Liberalism, Islam, and the Arab State

Liberalism, Islam, and the Arab State

Why does the transition to liberal democratic politics present such intractable problems in the Arab world? Just as liberalism appeared to triumph in much of the rest of the world, most of the Arab world retreated from it. In the last five years there has been a subtle but palpable reversal of the 1980s trend toward a liberal politics. The most spectacular setback was the January 1992 military coup in Algeria that led to cancellation of the results of free and fair elections, suspension of Parliament, dismissal of the president, and what now looks like a low-grade civil war. Elsewhere, press censorship was tightened, as in Tunisia; elections more carefully manipulated, as in Egypt; and indeed, only poor Jordan seems to offer much hope to the proponents of liberalization.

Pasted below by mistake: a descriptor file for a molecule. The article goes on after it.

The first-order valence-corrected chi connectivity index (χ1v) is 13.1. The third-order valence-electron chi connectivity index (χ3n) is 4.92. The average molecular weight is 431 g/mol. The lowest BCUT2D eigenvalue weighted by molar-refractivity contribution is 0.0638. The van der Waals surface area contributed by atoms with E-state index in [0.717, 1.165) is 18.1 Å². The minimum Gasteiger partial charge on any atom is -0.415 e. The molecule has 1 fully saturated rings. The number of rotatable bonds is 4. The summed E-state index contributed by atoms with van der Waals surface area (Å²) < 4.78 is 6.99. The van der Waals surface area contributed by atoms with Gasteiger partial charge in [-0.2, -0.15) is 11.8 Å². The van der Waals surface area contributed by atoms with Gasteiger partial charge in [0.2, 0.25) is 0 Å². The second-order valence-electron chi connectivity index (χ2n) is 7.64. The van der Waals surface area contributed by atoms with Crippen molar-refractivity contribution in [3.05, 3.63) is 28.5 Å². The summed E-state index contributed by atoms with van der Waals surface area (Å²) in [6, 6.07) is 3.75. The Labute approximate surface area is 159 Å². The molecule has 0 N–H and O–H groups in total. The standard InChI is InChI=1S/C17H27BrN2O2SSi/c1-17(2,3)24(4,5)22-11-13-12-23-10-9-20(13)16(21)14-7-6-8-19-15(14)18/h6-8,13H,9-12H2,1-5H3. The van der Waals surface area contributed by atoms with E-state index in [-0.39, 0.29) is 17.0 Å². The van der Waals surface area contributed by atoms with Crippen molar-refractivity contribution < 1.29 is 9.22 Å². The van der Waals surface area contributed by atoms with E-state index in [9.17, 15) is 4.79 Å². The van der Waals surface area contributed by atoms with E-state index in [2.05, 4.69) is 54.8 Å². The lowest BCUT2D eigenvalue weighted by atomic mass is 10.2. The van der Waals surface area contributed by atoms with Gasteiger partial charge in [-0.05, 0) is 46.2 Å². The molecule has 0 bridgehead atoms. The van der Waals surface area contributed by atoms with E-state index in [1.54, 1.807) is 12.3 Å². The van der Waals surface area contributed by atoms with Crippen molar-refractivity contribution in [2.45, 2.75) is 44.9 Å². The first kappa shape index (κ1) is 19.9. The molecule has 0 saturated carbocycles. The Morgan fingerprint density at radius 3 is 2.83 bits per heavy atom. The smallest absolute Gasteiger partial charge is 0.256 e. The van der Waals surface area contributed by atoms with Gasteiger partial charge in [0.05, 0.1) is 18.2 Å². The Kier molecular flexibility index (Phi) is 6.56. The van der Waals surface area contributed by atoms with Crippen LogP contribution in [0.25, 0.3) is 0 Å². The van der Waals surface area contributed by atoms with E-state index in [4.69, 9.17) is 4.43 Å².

What happened? The short answer is that after Islamist political movements began to avail themselves of the newly created political “spaces,” the political elites changed their minds about allowing them (and therefore anyone else) freedom to speak and assemble. This presents us with a second question: why was it Islamists—rather than secular liberals, labor unions, or big business—who so quickly filled the space provided by political relaxation? Why are the Islamists so effective in advancing the cause of political opposition?

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Wurgraft | University of California Press Lima